The Influence of Rodney King Incident on US Justice System
The Rodney King case was so influential in American society because it was supposed to be straightforward. It was the first time there was video evidence of police brutality and it was incredibly difficult to watch. It should have been enough to convict any of the four officers caught on camera but instead the public was told that their eyes were playing tricks on them and nobody was punished. It was yet another reminder to blacks that their lives were not valued, and many people took great offense to that. Over a dozen police officers looked on as King had his skull fractured, bones broken, and teeth kicked in for fifteen minutes. As a result of the incident, with help from modern day technology, people began recording police officers when they use excessive force. There is a public outcry when someone is killed by the police, and more pressure has been put onto the criminal justice system to do the right thing.
Rodney King was a black male that lead a high speed police chase through the 210 Freeway in Los Angeles in March of 1991. Once caught, the police pulled King out of his car and began to brutally beat and torture him not knowing the severity of what they had just gotten themselves into. King’s beating was captured on tape by George Holliday, one of the residents in the Los Angeles neighborhood. Millions looked on and begged for justice while others kept their mouths shut. The four police officers, Sgt. Stacey Koon, Officer Laurence Powell, Officer Timothy Wind and Officer Theodore Briseno were arrested days later for the use of excessive force and assault with a deadly weapon. Originally, the trial was supposed to and community backlash, it made it nearly impossible for a Los Angeles County jury to white and very wealthy area on the outskirts of Los Angeles in Simi Valley. The four officers happen in Los Angeles but because a California state court panel ruled that political fallout unfairly decide the case. The trial ended up moving from Los Angeles to a predominantly plead not guilty to the beating of Rodney King after being arraigned on all charges just a few days after the incident. The officers were later acquitted by a nearly all white jury.
This trial sparked a controversy that would cost the city of Los Angeles millions of tax payer dollars. That controversy would be what is known as the LA Riots. Once word got out that the officers had been acquitted, protesters took the streets immediately and continued growing by the thousands. In less than two hours, the protesters covered over three blocks, demanding there be justice (history.com editors). Eventually, dozens of neighborhoods across South and Central Los Angeles were up in flames as rioters lit buildings on fire, smashed windows, looted stores, killed people, and much more. By the end of the day, California Governor Pete Wilson had declared a state of emergency and ordered the activation of reserve National Guard soldiers. A state of emergency is a situation of national danger or disaster in which a government suspends normal constitutional procedures in order to regain control (Oxford Dictionary). These riots continued for nearly a week resulting in over hundreds of buildings burned down, thousands of people injured, and over 60 people dead. Although many people believe the riots were caused solely by the King verdict, in reality, these widespread brutal actions were a justified protest to the social injustice and economic inequality in which people live.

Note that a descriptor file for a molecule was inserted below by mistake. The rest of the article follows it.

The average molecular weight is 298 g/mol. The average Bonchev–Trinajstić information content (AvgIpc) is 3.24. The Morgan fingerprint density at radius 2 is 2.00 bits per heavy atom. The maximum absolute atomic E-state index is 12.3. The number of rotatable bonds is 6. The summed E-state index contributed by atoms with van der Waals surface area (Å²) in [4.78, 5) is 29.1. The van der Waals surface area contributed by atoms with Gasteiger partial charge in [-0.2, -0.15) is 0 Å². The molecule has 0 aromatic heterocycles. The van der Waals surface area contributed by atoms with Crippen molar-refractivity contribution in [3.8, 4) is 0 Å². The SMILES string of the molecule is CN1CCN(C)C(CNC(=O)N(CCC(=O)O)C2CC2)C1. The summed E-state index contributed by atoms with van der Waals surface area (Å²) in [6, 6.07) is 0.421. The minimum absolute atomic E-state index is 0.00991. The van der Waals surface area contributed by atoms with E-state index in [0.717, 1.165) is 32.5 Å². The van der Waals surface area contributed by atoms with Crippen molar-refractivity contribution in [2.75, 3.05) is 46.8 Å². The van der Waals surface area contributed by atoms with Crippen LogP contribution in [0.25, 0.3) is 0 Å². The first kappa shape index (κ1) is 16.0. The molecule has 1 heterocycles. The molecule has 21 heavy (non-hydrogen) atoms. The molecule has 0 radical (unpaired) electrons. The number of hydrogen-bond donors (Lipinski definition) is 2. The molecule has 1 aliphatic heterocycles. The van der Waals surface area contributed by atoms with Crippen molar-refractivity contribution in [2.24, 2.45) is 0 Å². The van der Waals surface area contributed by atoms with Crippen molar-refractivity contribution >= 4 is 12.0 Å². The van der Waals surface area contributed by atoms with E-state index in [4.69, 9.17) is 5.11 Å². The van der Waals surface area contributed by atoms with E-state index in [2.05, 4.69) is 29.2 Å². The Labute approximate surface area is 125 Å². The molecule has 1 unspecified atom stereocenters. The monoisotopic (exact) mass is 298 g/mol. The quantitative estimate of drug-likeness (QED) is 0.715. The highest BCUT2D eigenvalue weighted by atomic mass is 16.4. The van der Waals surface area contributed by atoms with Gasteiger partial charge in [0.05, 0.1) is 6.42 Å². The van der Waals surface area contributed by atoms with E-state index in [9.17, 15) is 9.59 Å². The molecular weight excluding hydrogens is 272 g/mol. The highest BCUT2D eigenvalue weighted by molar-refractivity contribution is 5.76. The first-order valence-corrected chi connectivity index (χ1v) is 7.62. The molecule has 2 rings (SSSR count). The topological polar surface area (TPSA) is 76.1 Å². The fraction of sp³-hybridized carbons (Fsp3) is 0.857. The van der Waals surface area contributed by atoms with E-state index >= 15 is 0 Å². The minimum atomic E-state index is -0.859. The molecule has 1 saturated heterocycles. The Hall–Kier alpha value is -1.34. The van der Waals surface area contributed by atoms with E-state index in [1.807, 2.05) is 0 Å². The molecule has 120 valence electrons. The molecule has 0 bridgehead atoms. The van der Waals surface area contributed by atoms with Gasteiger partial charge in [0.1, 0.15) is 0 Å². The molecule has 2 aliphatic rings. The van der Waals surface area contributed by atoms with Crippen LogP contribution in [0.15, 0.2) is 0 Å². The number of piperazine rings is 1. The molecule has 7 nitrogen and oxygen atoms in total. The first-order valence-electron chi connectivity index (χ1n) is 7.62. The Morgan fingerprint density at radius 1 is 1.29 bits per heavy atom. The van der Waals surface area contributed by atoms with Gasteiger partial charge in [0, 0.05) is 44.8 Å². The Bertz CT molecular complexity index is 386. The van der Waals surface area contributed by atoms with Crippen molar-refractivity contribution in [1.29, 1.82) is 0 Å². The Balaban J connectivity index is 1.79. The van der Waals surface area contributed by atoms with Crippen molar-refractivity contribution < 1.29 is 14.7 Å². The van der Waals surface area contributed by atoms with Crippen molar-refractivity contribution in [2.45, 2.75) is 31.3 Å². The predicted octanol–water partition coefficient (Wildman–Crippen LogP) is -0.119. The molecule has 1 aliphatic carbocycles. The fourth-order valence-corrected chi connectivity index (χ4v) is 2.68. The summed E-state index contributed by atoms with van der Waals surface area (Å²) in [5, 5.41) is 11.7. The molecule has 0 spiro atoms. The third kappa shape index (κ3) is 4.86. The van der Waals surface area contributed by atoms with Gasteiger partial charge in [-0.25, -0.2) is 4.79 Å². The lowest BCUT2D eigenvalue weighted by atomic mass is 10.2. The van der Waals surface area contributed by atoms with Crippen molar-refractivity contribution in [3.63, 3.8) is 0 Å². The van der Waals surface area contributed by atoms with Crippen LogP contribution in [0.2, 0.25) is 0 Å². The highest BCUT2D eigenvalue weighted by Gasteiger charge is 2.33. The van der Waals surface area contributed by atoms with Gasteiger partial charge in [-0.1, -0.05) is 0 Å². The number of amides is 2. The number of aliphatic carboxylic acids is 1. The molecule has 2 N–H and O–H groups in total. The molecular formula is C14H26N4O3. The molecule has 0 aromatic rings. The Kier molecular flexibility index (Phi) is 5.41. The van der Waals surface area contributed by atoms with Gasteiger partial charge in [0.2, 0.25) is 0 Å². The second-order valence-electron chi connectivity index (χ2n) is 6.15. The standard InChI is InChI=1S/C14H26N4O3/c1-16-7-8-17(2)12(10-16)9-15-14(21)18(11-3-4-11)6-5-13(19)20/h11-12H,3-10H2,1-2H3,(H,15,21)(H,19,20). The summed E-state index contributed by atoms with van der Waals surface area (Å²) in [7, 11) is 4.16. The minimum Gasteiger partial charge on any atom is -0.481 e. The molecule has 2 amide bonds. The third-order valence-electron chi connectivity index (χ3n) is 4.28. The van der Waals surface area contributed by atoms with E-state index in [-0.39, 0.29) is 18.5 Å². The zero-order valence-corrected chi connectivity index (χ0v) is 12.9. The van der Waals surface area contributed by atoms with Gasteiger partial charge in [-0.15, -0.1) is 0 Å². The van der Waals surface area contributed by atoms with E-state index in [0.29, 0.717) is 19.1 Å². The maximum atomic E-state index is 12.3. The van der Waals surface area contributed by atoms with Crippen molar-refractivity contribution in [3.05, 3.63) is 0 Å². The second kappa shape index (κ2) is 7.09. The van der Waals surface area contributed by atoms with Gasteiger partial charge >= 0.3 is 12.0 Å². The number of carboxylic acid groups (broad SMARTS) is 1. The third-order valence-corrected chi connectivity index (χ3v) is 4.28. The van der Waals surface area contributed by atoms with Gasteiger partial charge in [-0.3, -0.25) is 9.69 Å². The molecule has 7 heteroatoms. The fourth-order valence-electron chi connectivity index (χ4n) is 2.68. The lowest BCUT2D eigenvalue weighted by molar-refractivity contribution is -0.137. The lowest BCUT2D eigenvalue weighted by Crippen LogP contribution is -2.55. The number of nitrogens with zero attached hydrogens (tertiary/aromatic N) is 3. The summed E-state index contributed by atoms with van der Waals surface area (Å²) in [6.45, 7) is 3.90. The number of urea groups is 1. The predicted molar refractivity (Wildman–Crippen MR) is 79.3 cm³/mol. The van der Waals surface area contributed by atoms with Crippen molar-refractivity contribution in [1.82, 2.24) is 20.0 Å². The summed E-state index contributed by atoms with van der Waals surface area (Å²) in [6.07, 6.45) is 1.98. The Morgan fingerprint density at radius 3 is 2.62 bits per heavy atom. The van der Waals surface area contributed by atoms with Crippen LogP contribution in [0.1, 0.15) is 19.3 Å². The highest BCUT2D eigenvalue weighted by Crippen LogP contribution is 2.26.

Eventually, the officers were indicted on federal charges which lead to three of the four officers being convicted and sent to prison. The federal trial focused more on the incident and the jury found Officer Laurence Powell and Sgt. Stacy Koon guilty, resulting in 30 months in prison. Officer Koon was a well-respected LAPD veteran. He owned over 19 commendations and only 3 reprimands. The night of the King beating, he ordered the officers to stand down and later said that he thought the “drawing of guns was a lousy tactic” (history.com editors). The Rodney King trial was influential because it changed the US justice systems forever.
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